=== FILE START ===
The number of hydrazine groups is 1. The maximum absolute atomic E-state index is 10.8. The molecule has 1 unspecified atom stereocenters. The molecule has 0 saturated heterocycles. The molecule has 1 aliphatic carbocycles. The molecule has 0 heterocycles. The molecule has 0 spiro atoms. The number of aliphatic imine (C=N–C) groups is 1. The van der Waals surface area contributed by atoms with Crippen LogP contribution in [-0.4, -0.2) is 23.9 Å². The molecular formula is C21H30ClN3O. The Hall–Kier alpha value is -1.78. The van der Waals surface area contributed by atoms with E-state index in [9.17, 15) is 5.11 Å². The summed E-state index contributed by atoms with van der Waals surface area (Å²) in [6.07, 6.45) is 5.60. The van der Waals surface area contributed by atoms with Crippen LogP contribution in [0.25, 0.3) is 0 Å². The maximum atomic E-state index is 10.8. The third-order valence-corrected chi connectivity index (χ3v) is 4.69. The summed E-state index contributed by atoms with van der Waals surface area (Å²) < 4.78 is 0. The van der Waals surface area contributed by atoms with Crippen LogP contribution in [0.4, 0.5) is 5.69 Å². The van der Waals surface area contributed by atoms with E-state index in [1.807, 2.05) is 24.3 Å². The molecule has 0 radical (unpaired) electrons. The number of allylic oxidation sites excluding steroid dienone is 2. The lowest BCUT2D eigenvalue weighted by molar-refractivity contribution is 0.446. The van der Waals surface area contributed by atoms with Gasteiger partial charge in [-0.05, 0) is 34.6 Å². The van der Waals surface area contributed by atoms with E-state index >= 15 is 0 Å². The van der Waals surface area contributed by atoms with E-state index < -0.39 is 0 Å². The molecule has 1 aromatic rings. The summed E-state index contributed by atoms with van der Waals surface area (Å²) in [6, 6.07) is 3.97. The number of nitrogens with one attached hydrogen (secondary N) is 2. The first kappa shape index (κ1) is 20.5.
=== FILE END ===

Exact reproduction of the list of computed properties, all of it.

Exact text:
The number of hydrazine groups is 1. The maximum absolute atomic E-state index is 10.8. The molecule has 1 unspecified atom stereocenters. The molecule has 0 saturated heterocycles. The molecule has 1 aliphatic carbocycles. The molecule has 0 heterocycles. The molecule has 0 spiro atoms. The number of aliphatic imine (C=N–C) groups is 1. The van der Waals surface area contributed by atoms with Crippen LogP contribution in [-0.4, -0.2) is 23.9 Å². The molecular formula is C21H30ClN3O. The Hall–Kier alpha value is -1.78. The van der Waals surface area contributed by atoms with E-state index in [9.17, 15) is 5.11 Å². The summed E-state index contributed by atoms with van der Waals surface area (Å²) in [6.07, 6.45) is 5.60. The van der Waals surface area contributed by atoms with Crippen LogP contribution in [0.25, 0.3) is 0 Å². The maximum atomic E-state index is 10.8. The third-order valence-corrected chi connectivity index (χ3v) is 4.69. The summed E-state index contributed by atoms with van der Waals surface area (Å²) < 4.78 is 0. The van der Waals surface area contributed by atoms with Crippen LogP contribution in [0.4, 0.5) is 5.69 Å². The van der Waals surface area contributed by atoms with E-state index in [1.807, 2.05) is 24.3 Å². The molecule has 0 radical (unpaired) electrons. The number of allylic oxidation sites excluding steroid dienone is 2. The lowest BCUT2D eigenvalue weighted by molar-refractivity contribution is 0.446. The van der Waals surface area contributed by atoms with Gasteiger partial charge in [-0.05, 0) is 34.6 Å². The van der Waals surface area contributed by atoms with E-state index >= 15 is 0 Å². The van der Waals surface area contributed by atoms with E-state index < -0.39 is 0 Å². The molecule has 1 aromatic rings. The summed E-state index contributed by atoms with van der Waals surface area (Å²) in [6, 6.07) is 3.97. The number of nitrogens with one attached hydrogen (secondary N) is 2. The first kappa shape index (κ1) is 20.5.